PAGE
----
Fine print, Living with credit

Why your credit application was declined and what you can do

Lyn Mettler

You’ve got good credit and want to add a rewards credit card to your wallet. Maybe you’re already planning how you’ll spend that bundle of points from the sign-up bonus. Your application, though, is denied.

What can you do? I’ve received the dreaded decline more times than I care to admit, but often it’s not the final word.

When playing the miles and points hobby, banks tend to tighten their approvals even for those of us with good credit scores.

When your application for a credit card is denied, the bank is required to tell you why or explain that you have the right to learn the reason if you ask within 60 days, under the Equal Credit Opportunity Act. Usually, the bank sends you a letter within seven days listing a reason why your application was declined.

Here are some reasons your application was declined (based on my own experience) – and some things you can do to maybe get the card you want.

Not enough information

My first foray into miles and points was to earn the Southwest Companion Pass, which lets one person fly nearly free with you for up to two years.

My strategy back in 2015 was to apply for one personal Chase Rapid Rewards Plus credit card and one business Rapid Rewards card, netting me most of the 110,000 qualifying Southwest points I needed to earn the pass.

My application for the personal card was approved, but I was declined for the business card. There went my Companion Pass hopes!

However, when I received the letter from Chase, it stated that the bank did not have enough information to approve me.

What to do: Time to call the reconsideration line.

When I called, I learned Chase just needed more paperwork to verify I owned my business. It was inconvenient to gather the papers that the bank needed, but it proved worth it when I received my business credit card in the mail.

I had my first Companion Pass in hand by the end of that year.

Too many credit inquiries

Another common reason card applications are declined is you have made  “too many credit inquiries or applications.” Sometimes the bank may add “in the last 30 days.”

This has happened to my family.

We received the “too many credit inquiries” reason after buying a new car and shopping around for the best interest rates and deals. We had been told that the credit bureaus would count all those inquiries as one, recognizing they were clearly for one major purchase, but that is not the case if a vehicle search drags on.

What to do: Simply wait 30 to 60 days, then apply for the card again.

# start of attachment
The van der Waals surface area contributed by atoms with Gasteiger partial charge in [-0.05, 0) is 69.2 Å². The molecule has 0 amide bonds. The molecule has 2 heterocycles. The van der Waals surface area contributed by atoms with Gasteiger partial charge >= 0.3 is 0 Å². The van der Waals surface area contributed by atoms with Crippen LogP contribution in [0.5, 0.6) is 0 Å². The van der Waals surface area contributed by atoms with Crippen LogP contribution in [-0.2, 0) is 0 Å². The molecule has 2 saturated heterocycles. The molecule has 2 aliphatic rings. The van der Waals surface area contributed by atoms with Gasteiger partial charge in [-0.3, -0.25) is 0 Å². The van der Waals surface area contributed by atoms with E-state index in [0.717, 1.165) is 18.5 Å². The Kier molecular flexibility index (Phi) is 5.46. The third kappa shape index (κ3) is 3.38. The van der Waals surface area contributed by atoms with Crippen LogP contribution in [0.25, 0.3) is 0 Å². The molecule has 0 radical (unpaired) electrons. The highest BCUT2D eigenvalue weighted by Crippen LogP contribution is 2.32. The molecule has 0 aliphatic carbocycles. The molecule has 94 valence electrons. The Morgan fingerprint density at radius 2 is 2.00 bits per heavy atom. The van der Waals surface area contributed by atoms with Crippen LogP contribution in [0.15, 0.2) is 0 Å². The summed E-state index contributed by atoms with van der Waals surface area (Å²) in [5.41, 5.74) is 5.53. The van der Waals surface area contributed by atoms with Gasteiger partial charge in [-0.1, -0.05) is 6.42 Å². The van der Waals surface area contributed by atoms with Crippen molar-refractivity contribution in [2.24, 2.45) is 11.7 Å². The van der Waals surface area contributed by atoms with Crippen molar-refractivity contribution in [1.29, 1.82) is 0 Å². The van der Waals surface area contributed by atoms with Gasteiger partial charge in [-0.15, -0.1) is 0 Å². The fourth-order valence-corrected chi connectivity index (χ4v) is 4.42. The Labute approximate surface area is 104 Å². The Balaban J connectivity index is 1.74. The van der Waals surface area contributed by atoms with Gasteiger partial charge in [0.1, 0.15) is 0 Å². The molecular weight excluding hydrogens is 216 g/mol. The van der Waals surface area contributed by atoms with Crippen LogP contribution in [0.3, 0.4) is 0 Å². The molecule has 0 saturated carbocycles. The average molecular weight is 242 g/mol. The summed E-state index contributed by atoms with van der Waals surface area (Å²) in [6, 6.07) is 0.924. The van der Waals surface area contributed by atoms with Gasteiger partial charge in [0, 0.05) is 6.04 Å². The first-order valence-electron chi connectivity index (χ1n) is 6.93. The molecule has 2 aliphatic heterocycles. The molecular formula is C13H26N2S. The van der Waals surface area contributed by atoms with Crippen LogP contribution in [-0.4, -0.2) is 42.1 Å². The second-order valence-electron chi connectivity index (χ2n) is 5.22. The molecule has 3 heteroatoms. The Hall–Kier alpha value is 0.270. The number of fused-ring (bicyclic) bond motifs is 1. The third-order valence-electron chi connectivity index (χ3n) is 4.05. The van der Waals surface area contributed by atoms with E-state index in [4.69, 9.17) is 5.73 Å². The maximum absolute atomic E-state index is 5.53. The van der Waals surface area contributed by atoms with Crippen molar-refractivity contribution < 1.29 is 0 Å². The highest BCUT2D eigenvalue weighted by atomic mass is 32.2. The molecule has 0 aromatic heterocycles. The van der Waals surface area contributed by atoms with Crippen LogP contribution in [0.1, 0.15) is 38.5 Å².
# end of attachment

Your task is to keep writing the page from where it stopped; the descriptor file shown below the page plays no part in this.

We also received the “too many card applications in the last 30 days” when my husband applied for Chase Sapphire Reserve. Less than a month before, he’d applied for a Chase Slate, a great balance transfer card to help work down balances with high interest rates.

Turns out we applied for the two Chase cards too close together.

We’re not alone. Many of my Go to Travel Gal readers also have been declined when seeking a card too close to applications for other cards.

What has worked for my family, and what seems to always work for my readers, is to wait until 30 days have passed from your first card application and then call the reconsideration line.

Once we did this, my husband was approved for the Reserve and its then 100,000-points sign-up bonus.

Issuer limits on the numbers of cards you can hold

According to William Charles, who writes the Doctor of Credit blog, American Express allows you to hold only four AmEx cards at once, and he says Capital One limits you to one card every six months.

Chase, as you no doubt know, has its 5/24 rule, which means the bank won’t approve you for any new Chase cards if you’ve opened five or more credit cards from any issuer within the past 24 months.

Chase also has given me as a reason for a decline that I can hold only three Chase cards. This doesn’t seem to be a universal standard, but one set for “lucky” me.

What to do: If you really want the credit card and run into a card issuer’s limits on the number of cards you hold, ask the bank to close one of your other cards from that issuer. This would let you get the new card or move credit lines between the closed and new cards.

Note, though, that I haven’t tried this tactic yet.

The common lesson here is don’t give up or despair if you were declined despite good credit. It happens to the best of us and usually, with a little patience, you can ultimately get that next card on your list.

See related: 10 things NOT to do when you apply for a credit card, Credit card application rejected? 3 steps to getting the next one approved

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